For 20 years, former school parent Arlene King has enriched the celebration of Black History Month at Mount de Sales Academy, Catonsville, by creating an exhibit for the students.
The presentation lines the first floor hallway of the Padre Pio Library wing where more than 50 boards display biographies and photos of black writers, musicians, actors, teachers, photographers, doctors and athletes.
Mrs. King said she hopes to inspire the students to admire and emulate these heroes.
Her daughter Rolena King is a graduate of the class of 1990.
Mrs. King also secures a prominent black speaker to visit the school every February; this time they welcomed Howard County District Court judge Pamela Brown.
St. Clare School, Essex, used the theme “Protecting God’s Planet” as students decorated classroom doors in a green theme to further educate the student body, but more specifically, school parents.
The winning entry for grades four-eight was titled “The World Deserves the Golden Rule, Too,” in which the door depicted a recycling vehicle picking up recyclables with “samples” filling the bottom of the door.
Teacher Mary Belz said, “Each homeroom did a wonderful job of illustrating the unique personality of their class. I am impressed by the thought and hard work my students put into this project, and in awe of their creativity.”
St. Clare faculty and students hope their message encourages other schools and individuals to improve the environment by recycling.
Seventh-graders at St. Michael the Archangel, Overlea, are now pen pals with a very small school off the coast of Japan, situated on an island with a population of 600, slightly more than the enrollment at St. Michael.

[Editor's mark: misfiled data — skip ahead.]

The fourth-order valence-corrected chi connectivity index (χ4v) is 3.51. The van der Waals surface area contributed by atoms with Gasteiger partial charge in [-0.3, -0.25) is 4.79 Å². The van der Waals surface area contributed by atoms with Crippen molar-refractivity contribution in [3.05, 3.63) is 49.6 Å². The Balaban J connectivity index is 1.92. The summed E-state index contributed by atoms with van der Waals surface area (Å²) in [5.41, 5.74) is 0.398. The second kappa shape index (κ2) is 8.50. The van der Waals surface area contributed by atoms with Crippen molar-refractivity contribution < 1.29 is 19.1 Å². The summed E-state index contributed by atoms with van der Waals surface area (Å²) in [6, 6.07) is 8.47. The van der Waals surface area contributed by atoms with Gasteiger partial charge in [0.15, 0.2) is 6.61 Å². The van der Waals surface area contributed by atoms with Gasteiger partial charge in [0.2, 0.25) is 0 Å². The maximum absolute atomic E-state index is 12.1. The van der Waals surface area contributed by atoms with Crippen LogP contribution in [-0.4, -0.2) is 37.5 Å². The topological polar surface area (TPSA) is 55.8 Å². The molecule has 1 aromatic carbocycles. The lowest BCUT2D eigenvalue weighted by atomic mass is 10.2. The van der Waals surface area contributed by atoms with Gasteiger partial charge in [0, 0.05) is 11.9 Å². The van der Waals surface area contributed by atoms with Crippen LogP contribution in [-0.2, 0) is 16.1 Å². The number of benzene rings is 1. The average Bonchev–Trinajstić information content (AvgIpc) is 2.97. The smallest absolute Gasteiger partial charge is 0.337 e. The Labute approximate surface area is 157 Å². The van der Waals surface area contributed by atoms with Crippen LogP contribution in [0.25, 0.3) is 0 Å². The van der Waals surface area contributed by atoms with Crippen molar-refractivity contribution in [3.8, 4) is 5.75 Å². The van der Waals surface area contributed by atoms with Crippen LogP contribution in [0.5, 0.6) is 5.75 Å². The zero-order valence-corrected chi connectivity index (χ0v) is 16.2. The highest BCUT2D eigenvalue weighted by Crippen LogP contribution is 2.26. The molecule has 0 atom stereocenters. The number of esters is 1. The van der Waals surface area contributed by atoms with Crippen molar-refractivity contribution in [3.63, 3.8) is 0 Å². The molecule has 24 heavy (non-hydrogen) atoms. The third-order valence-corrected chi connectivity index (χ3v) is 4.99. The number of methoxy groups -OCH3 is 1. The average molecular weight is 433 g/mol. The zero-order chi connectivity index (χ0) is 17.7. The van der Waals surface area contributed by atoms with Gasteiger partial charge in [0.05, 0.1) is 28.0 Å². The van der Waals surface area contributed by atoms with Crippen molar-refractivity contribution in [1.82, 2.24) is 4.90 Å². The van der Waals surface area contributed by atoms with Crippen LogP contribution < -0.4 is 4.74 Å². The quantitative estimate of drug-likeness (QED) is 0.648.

Excited with the letter exchange, students have discovered many similarities between interests, such as computer games, fishing, sports, song artists and movie stars. “Hopefully this will continue and build international friendships,” wrote Corinna P. Sibiski, director of development, in an e-mail to The Catholic Review.
St. Joan of Arc School, Aberdeen, participated for the fourth time in Jump Rope for Heart in February, raising more than $5,000 for the American Heart Association. The church hall was set up to accommodate half the school in the morning; the other half jumped in the afternoon, in five activity stations: single rope, long rope, jump-the-shot, double Dutch, and Chinese jump rope. It’s the 30th anniversary for Jump Rope for Heart.
A March 8 annual Mass and communion breakfast sponsored by the Calvert Hall Alumni Association and the Men of Calvert Hall honored the golden anniversary class of 1959. Jennifer C. Healy; Hugh R. Williams, class of 1951; and Leo I. Welsh, class of 1960, were recognized with awards.
PEOPLE, PLACES, THINGS is compiled and edited by Suzanne Molino Singleton. Items for consideration should be e-mailed to firstname.lastname@example.org.